1997-02-24 - Distributed cracks, law, and cryptoanarchy

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From: gbroiles-nospam@netbox.com (Greg Broiles)
To: cryptography@c2.net
Message Hash: 4ce9c0dc0e935c3b7a2d6cd5921908d454f76f4dd3a3e1489bdc791a2b809bdd
Message ID: <3310e0fa.5573759@library.airnews.net>
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UTC Datetime: 1997-02-24 01:44:21 UTC
Raw Date: Sun, 23 Feb 1997 17:44:21 -0800 (PST)

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From: gbroiles-nospam@netbox.com (Greg Broiles)
Date: Sun, 23 Feb 1997 17:44:21 -0800 (PST)
To: cryptography@c2.net
Subject: Distributed cracks, law, and cryptoanarchy
Message-ID: <3310e0fa.5573759@library.airnews.net>
MIME-Version: 1.0
Content-Type: text/plain

Some thoughts about the distributed crack/reward distribution thing:

The "you must report results only to the crack organizers" rule can be
enforced if it's made into a contract. Even without a formal contract,
I think it's plausible to argue that pretending to participate in the
distributed crack, *and representing that to the organizers and
thereby gaining access to their private database of already-searched
keyspace*, and using that information for one's own private gain,
could reasonably be construed as fraud. (depending on your
jurisdiction, blah blah blah. But the general pattern - knowing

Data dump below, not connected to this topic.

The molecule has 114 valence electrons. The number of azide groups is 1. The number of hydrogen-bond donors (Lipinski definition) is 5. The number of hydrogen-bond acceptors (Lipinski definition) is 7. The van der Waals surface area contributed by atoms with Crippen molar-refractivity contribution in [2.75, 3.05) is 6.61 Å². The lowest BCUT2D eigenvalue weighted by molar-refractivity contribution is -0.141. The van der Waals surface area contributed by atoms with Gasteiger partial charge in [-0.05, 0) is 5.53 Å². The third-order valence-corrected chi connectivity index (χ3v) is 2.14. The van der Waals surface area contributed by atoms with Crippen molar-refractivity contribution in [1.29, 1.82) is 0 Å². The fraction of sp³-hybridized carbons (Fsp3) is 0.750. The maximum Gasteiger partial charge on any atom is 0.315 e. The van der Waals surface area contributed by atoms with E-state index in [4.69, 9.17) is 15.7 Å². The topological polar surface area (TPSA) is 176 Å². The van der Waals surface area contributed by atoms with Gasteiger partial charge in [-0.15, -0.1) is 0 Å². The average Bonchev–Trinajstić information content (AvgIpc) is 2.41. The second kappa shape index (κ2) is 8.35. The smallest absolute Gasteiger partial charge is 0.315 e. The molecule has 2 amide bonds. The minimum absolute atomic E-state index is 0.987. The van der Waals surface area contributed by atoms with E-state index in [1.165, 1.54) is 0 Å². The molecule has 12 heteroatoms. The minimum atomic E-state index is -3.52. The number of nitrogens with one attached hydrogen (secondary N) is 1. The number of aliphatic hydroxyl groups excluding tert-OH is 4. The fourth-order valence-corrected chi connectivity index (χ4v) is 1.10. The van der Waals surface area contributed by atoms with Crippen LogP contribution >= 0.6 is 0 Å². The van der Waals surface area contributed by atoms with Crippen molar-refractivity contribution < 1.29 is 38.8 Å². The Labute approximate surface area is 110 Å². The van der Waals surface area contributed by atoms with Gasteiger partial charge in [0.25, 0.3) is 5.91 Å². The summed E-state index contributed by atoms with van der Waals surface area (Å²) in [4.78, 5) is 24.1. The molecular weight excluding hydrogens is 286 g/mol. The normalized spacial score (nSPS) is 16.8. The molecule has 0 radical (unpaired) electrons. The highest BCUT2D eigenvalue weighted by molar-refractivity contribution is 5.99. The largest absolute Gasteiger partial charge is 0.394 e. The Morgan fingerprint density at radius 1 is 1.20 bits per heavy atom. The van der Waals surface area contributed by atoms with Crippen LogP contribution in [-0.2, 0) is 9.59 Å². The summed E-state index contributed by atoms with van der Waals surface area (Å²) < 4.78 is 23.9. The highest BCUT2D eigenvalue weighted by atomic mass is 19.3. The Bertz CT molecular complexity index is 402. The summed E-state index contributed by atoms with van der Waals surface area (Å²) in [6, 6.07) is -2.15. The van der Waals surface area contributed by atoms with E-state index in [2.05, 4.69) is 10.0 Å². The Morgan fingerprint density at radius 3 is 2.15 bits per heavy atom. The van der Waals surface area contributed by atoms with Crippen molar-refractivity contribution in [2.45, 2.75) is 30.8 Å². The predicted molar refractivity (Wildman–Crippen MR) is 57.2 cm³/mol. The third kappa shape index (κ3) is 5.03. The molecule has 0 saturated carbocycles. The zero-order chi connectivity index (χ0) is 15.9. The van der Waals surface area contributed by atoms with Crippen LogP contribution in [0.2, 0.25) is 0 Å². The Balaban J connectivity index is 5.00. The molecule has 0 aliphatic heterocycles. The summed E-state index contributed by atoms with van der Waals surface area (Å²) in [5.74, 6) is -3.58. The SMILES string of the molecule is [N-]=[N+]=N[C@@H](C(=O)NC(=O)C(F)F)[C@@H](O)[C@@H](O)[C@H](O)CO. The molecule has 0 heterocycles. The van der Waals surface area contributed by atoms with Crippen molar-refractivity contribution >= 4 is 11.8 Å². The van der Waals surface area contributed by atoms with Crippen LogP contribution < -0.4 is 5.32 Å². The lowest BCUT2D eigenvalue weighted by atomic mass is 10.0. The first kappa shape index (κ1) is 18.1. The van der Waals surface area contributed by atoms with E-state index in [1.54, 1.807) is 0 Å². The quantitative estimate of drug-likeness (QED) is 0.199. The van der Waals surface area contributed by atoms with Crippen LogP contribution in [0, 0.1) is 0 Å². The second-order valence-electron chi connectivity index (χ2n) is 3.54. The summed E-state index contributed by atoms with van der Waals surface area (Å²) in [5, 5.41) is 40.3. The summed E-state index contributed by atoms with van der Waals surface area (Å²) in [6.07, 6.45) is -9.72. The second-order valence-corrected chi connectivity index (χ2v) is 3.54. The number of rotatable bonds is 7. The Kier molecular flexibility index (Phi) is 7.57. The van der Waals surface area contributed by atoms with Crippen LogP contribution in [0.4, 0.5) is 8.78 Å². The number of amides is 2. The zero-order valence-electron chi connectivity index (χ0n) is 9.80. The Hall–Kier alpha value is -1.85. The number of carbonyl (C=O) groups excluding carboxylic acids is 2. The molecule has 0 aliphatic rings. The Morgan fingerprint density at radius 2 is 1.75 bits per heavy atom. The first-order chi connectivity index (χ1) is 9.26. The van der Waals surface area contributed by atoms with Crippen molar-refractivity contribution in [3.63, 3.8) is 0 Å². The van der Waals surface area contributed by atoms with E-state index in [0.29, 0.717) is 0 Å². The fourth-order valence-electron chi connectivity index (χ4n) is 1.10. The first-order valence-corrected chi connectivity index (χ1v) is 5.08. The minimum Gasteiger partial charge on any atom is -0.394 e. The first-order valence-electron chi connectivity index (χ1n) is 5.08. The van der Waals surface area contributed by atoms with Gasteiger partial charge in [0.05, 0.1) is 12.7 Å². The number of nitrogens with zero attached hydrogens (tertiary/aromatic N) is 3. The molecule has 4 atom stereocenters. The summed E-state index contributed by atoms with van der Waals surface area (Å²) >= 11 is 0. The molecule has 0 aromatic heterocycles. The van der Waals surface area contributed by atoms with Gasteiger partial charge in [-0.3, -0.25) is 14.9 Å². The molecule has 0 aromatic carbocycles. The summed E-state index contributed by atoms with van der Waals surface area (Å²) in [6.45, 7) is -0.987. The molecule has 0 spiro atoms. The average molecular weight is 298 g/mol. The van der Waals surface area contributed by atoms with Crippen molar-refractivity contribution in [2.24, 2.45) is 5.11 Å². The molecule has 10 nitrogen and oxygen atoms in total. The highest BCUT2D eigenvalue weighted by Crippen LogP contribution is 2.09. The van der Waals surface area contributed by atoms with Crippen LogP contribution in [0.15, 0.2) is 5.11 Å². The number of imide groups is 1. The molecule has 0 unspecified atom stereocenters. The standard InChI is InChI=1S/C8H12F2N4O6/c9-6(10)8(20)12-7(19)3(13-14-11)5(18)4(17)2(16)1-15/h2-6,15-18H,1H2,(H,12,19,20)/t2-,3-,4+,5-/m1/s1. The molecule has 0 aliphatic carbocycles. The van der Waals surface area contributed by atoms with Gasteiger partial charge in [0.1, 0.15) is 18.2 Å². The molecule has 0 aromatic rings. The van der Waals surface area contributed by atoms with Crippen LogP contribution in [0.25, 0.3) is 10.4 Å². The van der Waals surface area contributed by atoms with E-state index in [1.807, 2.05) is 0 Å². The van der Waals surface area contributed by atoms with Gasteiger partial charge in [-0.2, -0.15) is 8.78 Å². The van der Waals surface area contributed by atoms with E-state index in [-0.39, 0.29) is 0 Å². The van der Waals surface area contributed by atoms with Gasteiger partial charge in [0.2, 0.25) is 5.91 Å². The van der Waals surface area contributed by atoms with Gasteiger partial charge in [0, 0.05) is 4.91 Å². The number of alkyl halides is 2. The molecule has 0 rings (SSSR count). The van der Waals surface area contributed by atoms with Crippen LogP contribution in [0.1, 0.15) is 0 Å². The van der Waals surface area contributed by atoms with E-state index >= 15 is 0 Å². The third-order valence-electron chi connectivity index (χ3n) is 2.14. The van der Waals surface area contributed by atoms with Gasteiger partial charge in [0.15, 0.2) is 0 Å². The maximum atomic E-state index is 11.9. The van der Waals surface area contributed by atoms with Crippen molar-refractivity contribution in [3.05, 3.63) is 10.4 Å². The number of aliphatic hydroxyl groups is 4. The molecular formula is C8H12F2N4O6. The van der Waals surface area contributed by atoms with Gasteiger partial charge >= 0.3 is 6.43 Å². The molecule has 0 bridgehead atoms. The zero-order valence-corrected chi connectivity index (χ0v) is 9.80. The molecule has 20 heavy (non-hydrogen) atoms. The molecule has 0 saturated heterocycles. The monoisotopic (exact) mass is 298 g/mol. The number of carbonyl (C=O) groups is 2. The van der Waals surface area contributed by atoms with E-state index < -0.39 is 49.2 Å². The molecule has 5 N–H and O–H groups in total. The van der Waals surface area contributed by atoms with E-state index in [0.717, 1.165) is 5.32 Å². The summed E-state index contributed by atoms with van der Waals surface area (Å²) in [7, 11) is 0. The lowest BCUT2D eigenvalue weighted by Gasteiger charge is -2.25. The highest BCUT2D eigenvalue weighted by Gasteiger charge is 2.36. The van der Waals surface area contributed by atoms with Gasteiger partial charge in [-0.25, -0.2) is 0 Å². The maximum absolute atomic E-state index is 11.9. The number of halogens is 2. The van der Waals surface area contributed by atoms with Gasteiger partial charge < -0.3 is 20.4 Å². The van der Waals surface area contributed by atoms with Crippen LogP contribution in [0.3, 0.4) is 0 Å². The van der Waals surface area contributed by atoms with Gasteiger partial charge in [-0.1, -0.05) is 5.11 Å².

misrepresentation, foreseeable & intended reliance, loss to one party
is gain for another -  is right at the heart of common-law fraud. 

The "widely distributed computing" approach depends for economic
viability (as opposed to being just an amusing hobby) on preserving
the confidentiality of input and output datasets. This protection can
be (and will be) provided by both law and technology. The
technological side will likely depend on programs distributed as
executables only. This implies a client-side "sandbox" environment
such as Java so that the software can't get to any of the local
hardware (except the processor & display). 

If distributed crack organizers can be confident that they'll be able
to reap the benefits of their organizing, they can offer payments to
unsuccessful participants. This approach (tiny payments for idle
cycles) scales better to real-world distributed computing problems
than the all-or-nothing $10K approach. Because of the need for
confidentiality, real-world distributed computing problems are
unlikely to give participants a chance at a "big win" if they cheat
somehow. (For example, assume Eve  intercepts some ciphertext, and she
knows enough about the structure of it that she can predict some of
its contents (like message headers, or TCP/IP headers) - she will ask
for keys which decrypt [a tiny piece of] the headers, and save the
juicy data for herself. A cheating participant in the distributed
crack gains very little by keeping the winning result to him/herself,
unless she knows more about the context of Eve's interception.)

I'm suspicious of the idea that a lot of people are going to
meaningfully participate in the crack because they've got a "chance"
to win $10K; assuming a wide distribution of client software, the
chances that any particular client will hit the key is unlikely to be
better than 1 in 10,000 or so (and my hunch is it's more like 1 in
100,000) .. which means that the "chance" is worth somewhere between
$1 and $.10. Personally, I'd be more motivated by the idea that the
crack might help kill stupid export control laws. Then again, I'm one
of those people who won't buy lottery tickets.

Greg Broiles                | US crypto export control policy in a nutshell:
gbroiles@netbox.com         | 
http://www.io.com/~gbroiles | Export jobs, not crypto.